It's an Acer Aspire with a Core i7-7700HQ and a GeForce GTX 1060 graphics card.
I think it's what they call a budget gaming machine (< $1000).
You should never go down on equipment!
 

Offline revenue_controls

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Re: SmallSMT PNP adventure, learning and documenting
« Reply #173 on: May 16, 2019, 08:01:56 pm »
Thanks revenue,

I am expecting my machine to arrive sometime in first week of June. A  VP-2800HP-CL64-4R minus the conveyor system with a bunch of pushfeeders and a mix of CL feeders.
We decided on this machine due to the number of available feeders.
The 4R head was selected in order to improve on optical fly by characteristics of the in line design of the head.
I had spoken to Michael about the PC ( hence my question ) with the view to minimising vision processing time.Michael's advice an i5 core machine.

Presently most of my machines are older generation.I have a collection of sun work stations i use to run linuxCNC to control the milling machine and laser exposure machines.
Presently investigating ryzen5 and intel core5 machines.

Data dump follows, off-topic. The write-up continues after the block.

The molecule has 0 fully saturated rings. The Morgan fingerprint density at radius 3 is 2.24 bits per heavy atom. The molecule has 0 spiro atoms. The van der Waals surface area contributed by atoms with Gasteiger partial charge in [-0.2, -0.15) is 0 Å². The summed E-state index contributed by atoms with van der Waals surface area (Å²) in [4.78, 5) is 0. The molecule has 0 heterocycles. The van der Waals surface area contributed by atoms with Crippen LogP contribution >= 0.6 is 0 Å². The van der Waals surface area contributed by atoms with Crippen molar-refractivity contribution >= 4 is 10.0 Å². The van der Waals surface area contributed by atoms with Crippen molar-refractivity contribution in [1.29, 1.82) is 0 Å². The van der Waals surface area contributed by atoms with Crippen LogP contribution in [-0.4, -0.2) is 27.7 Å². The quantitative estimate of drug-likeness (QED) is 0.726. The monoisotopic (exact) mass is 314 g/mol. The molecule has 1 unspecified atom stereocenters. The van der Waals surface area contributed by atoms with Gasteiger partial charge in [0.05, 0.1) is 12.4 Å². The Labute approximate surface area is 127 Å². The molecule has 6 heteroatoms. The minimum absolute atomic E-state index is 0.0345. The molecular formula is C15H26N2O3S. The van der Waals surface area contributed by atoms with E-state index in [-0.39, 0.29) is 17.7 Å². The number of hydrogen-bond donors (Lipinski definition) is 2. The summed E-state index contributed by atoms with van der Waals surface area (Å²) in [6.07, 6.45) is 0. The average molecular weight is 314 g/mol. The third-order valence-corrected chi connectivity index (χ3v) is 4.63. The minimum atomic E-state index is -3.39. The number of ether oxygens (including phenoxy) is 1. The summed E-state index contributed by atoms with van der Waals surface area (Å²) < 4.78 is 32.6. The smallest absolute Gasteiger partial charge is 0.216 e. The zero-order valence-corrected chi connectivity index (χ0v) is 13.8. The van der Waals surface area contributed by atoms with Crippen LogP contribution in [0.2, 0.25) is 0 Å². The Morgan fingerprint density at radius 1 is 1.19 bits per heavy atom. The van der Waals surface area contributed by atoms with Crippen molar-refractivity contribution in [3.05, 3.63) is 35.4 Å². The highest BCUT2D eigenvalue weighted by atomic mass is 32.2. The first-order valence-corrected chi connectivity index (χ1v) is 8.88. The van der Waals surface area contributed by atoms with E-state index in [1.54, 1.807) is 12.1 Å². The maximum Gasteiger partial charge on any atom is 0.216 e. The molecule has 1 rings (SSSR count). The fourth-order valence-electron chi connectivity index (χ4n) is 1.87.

I am following Your exploits with considerable interest; thank You.

Looks like you went all out on the machine 8) ;D :P :-+

my PC is an i7 2700k CPU @ 3.8GHz
NVIDIA GeForce GTX 450 SE video card

Cameras look real time to me.
 

Offline Kjelt

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Re: SmallSMT PNP adventure, learning and documenting
« Reply #174 on: May 16, 2019, 08:39:02 pm »
Check out the walk around video...   
Looks great for that money, quite impressed.
Only thing except for the loose cabling (they could be placed in cableducts) that looks what can be improved are the placer heads.
That looks a bit plastick toyish. If they can do CNC aluminium they could have made that a bit more robust.
Like these for instance: http://www.eevblog.com/forum/projects/tear-down-of-an-assembleonphilips-pp-head/msg1287990/#msg1287990

Do they have top down camera in the head or do they have linear encoders mouted or solely rely on the steppermotor encoders ?

If it works, it works ofcourse  :-+